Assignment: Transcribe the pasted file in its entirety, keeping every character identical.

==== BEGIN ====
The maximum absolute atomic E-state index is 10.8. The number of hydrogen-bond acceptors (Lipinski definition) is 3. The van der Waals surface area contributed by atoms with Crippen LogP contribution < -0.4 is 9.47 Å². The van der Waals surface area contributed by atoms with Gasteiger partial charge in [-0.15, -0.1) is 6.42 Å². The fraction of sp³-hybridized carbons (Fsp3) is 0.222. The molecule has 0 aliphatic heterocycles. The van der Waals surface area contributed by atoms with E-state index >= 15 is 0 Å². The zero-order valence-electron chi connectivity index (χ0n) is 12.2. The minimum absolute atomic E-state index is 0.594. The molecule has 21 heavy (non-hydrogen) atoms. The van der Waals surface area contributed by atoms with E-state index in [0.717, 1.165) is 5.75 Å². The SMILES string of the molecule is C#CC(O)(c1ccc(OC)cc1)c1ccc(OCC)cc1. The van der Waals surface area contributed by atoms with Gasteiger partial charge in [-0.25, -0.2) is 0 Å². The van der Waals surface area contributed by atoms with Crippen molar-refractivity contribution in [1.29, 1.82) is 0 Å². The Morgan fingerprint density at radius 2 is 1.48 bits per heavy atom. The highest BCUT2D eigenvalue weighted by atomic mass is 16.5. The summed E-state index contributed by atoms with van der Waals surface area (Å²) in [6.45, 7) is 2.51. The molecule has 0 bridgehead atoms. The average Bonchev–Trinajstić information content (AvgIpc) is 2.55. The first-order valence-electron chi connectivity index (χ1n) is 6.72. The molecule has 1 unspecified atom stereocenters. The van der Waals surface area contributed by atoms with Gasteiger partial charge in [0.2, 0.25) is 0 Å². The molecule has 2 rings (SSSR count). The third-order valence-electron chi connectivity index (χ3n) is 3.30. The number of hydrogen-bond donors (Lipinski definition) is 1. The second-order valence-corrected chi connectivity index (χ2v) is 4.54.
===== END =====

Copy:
The maximum absolute atomic E-state index is 10.8. The number of hydrogen-bond acceptors (Lipinski definition) is 3. The van der Waals surface area contributed by atoms with Crippen LogP contribution < -0.4 is 9.47 Å². The van der Waals surface area contributed by atoms with Gasteiger partial charge in [-0.15, -0.1) is 6.42 Å². The fraction of sp³-hybridized carbons (Fsp3) is 0.222. The molecule has 0 aliphatic heterocycles. The van der Waals surface area contributed by atoms with E-state index >= 15 is 0 Å². The zero-order valence-electron chi connectivity index (χ0n) is 12.2. The minimum absolute atomic E-state index is 0.594. The molecule has 21 heavy (non-hydrogen) atoms. The van der Waals surface area contributed by atoms with E-state index in [0.717, 1.165) is 5.75 Å². The SMILES string of the molecule is C#CC(O)(c1ccc(OC)cc1)c1ccc(OCC)cc1. The van der Waals surface area contributed by atoms with Gasteiger partial charge in [-0.25, -0.2) is 0 Å². The van der Waals surface area contributed by atoms with Crippen molar-refractivity contribution in [1.29, 1.82) is 0 Å². The Morgan fingerprint density at radius 2 is 1.48 bits per heavy atom. The highest BCUT2D eigenvalue weighted by atomic mass is 16.5. The summed E-state index contributed by atoms with van der Waals surface area (Å²) in [6.45, 7) is 2.51. The molecule has 0 bridgehead atoms. The average Bonchev–Trinajstić information content (AvgIpc) is 2.55. The first-order valence-electron chi connectivity index (χ1n) is 6.72. The molecule has 1 unspecified atom stereocenters. The van der Waals surface area contributed by atoms with Gasteiger partial charge in [0.2, 0.25) is 0 Å². The molecule has 2 rings (SSSR count). The third-order valence-electron chi connectivity index (χ3n) is 3.30. The number of hydrogen-bond donors (Lipinski definition) is 1. The second-order valence-corrected chi connectivity index (χ2v) is 4.54.